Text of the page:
Advice from Shell’s Board:
“Shareholders should show their support for our net carbon footprint ambition by voting against this resolution,” the directors of Shell unanimously urged in their response to the Follow This climate resolution.
The nine biggest Dutch investors (probably 10) defied the board, and a majority voted in favour of the climate resolution (see table).
Now that the dust has settled in the Netherlands, we can conclude that a majority of the biggest Dutch investors – at least five out of nine – voted for the climate. None voted against our resolution. Blue Sky Group will publish its vote shortly.
These nine (or 10) biggest Dutch investors ignored the negative voting advice of Shell’s directors. Although many investors, including Follow This, applaud the fact that Shell has announced a new climate ambition, these investors are demanding that Shell go further by setting concrete climate targets to achieve the goal of the Paris climate agreement.
That priority is shared by a wider group of 60 international investors, who jointly manage some $10.4tn in assets. In a statement at the shareholders’ meeting, supported by an open letter to the Financial Times, these investors have publicly asked Shell and all oil majors for “concrete commitments to substantially reduce carbon emissions” in line with the Paris climate agreement, exactly what we asked for in the climate resolution.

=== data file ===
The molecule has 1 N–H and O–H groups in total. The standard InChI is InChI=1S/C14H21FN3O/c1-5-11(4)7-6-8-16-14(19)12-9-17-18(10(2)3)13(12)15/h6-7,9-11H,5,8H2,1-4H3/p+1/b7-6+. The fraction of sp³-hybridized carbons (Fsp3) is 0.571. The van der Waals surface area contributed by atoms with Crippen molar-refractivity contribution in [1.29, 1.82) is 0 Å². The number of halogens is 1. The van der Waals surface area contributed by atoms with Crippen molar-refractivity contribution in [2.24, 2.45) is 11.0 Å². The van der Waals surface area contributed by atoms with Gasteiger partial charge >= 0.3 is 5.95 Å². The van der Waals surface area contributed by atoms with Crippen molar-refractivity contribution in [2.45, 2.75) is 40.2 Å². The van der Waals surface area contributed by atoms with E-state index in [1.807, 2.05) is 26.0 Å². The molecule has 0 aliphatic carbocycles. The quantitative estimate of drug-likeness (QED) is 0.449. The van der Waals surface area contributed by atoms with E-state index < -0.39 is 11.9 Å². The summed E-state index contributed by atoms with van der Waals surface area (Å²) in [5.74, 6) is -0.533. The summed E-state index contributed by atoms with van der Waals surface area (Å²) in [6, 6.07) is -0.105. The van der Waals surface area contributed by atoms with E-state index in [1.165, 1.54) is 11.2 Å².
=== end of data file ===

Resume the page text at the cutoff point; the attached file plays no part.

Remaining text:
In order to satisfy investors in the Netherlands and internationally, Shell and other oil majors will have to establish concrete climate targets.
That which seemed unimaginable a year ago, especially for Shell management, will now have to happen: Shell will have to set targets aligned with the Paris agreement, both for their own emissions and for the emissions of their products (Scope 3). A year ago Shell called this a “fundamental misunderstanding” and “unreasonable.”
We would like sincerely to thank investors for their support. Especially, we recognise the leadership of those institutions, which announced their priorities in advance, thus helping to ignite a wider debate about the need for oil and gas major to accept responsibility for so-called ‘Scope 3’ emissions.
With their brainpower and resources, the oil and gas industry can make or break the Paris agreement.
On behalf of Follow This, we look forward to working in close cooperation with our shareholders and investors in the Netherlands and internationally, in our mission to support oil and gas companies to adopt a well-below-2-degrees pathway.
(*) intended to vote ‘for’, but voted after the deadline because of administrative error
(#) not published yet